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Christian Unity: Ecumenism of Mercy

Speech given by WCC president for Europe, Archbishop Emeritus Anders Wejryd, at an interreligious conference in Italy organized by the Community of Sant’ Egidio, on 18-20 September.

21 September 2016

At this time, when churches of the reformation - and the Roman-Catholic church - all over the world, are preparing to celebrate Five Hundred Years of Reformation, it is a joy to take part in this special expression of the ongoing jubilee year, the Year of Mercy.

 

1. Mercy can be risky

Mercy, God's mercy and our total dependence upon that for our salvation, was at the heart of Martin Luther, as it was for St. Paul and surely has been also of many Roman-Catholic theologians and ordinary believers both before and after the reformation.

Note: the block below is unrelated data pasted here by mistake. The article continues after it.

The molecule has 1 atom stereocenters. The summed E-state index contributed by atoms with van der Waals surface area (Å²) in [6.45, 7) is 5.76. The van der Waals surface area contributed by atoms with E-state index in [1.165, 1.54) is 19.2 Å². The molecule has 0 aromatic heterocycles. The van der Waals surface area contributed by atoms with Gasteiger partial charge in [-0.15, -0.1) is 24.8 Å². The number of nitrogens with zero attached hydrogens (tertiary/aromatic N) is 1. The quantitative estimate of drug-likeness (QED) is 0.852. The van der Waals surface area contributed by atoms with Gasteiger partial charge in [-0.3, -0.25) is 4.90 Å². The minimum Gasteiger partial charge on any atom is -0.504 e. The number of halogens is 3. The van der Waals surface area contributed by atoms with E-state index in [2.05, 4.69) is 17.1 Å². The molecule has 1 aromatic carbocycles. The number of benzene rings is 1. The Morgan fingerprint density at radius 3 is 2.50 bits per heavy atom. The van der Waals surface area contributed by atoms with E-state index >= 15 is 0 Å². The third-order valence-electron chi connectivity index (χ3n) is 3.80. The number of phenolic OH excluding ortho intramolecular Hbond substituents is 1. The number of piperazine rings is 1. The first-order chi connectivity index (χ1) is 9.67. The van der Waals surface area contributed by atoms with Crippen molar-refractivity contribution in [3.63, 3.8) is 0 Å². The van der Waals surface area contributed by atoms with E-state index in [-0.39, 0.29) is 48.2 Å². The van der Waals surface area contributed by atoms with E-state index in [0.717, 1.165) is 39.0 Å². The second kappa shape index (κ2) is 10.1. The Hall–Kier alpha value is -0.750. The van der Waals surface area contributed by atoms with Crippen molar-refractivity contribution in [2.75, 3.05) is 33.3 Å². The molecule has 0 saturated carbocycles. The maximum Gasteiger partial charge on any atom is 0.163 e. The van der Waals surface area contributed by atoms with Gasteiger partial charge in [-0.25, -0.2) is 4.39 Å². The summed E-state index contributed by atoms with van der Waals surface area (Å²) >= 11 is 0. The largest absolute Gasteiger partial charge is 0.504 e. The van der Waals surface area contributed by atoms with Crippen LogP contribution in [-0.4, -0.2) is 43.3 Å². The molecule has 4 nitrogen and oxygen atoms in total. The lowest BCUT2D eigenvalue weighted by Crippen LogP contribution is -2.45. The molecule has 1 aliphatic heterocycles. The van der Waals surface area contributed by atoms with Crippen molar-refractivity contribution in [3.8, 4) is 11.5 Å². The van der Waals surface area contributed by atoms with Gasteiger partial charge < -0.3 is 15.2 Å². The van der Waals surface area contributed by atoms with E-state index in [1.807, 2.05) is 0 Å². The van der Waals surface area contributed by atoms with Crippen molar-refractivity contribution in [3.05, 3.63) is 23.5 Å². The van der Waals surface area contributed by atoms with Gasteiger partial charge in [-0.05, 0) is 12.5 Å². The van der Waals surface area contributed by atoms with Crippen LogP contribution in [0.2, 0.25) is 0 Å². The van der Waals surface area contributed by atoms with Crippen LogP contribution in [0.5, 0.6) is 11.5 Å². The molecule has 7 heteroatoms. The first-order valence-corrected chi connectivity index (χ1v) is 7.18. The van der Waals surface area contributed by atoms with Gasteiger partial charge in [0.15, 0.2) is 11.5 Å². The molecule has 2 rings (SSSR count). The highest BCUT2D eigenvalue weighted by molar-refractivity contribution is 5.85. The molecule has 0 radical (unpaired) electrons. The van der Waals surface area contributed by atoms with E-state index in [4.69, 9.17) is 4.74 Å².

For non-believers mercy is, I think, something that springs out of the individual. That can be good - and that can be disastrous. Giving can lead to imbalance in any relation. The receiver sinks and the giver raises, both in her or his own eyes and in the eyes of others. Justice is always better than mercy - between humans. But in the absence of justice, there is, praise be to God, also the presence of human mercy.

Of course there are many non-believers who can see and withstand the risks which come with mercy - and there are also many believers who fall in the pit of self-rightousness.

Mercy does not come from within oneself. It either comes from God or from a sharing with the other, a knowledge, an insight, that I am what I am, not because of my superior skills or resources, but because of the work, words, inspiration, attitudes and confirmation given by others and The Other. In short: an acceptance of the fact that we are interdependent.